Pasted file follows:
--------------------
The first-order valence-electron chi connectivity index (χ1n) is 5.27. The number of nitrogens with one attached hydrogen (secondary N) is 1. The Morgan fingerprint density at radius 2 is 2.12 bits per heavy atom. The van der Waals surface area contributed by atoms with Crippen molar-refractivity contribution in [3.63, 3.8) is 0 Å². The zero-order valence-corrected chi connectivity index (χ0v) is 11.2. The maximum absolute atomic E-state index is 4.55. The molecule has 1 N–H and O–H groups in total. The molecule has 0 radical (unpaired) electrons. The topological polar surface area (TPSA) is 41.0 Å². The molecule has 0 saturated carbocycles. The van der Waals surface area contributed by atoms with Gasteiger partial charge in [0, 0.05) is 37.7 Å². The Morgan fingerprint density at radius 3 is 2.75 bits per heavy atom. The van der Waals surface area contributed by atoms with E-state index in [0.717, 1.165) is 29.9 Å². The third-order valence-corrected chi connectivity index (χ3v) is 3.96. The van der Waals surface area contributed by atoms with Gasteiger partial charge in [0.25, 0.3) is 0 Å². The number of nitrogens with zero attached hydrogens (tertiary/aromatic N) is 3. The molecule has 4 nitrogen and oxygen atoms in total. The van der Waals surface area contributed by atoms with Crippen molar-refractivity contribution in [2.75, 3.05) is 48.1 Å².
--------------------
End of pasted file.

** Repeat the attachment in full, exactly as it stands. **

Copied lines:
The first-order valence-electron chi connectivity index (χ1n) is 5.27. The number of nitrogens with one attached hydrogen (secondary N) is 1. The Morgan fingerprint density at radius 2 is 2.12 bits per heavy atom. The van der Waals surface area contributed by atoms with Crippen molar-refractivity contribution in [3.63, 3.8) is 0 Å². The zero-order valence-corrected chi connectivity index (χ0v) is 11.2. The maximum absolute atomic E-state index is 4.55. The molecule has 1 N–H and O–H groups in total. The molecule has 0 radical (unpaired) electrons. The topological polar surface area (TPSA) is 41.0 Å². The molecule has 0 saturated carbocycles. The van der Waals surface area contributed by atoms with Gasteiger partial charge in [0, 0.05) is 37.7 Å². The Morgan fingerprint density at radius 3 is 2.75 bits per heavy atom. The van der Waals surface area contributed by atoms with E-state index in [0.717, 1.165) is 29.9 Å². The third-order valence-corrected chi connectivity index (χ3v) is 3.96. The van der Waals surface area contributed by atoms with Gasteiger partial charge in [0.25, 0.3) is 0 Å². The number of nitrogens with zero attached hydrogens (tertiary/aromatic N) is 3. The molecule has 4 nitrogen and oxygen atoms in total. The van der Waals surface area contributed by atoms with Crippen molar-refractivity contribution in [2.75, 3.05) is 48.1 Å².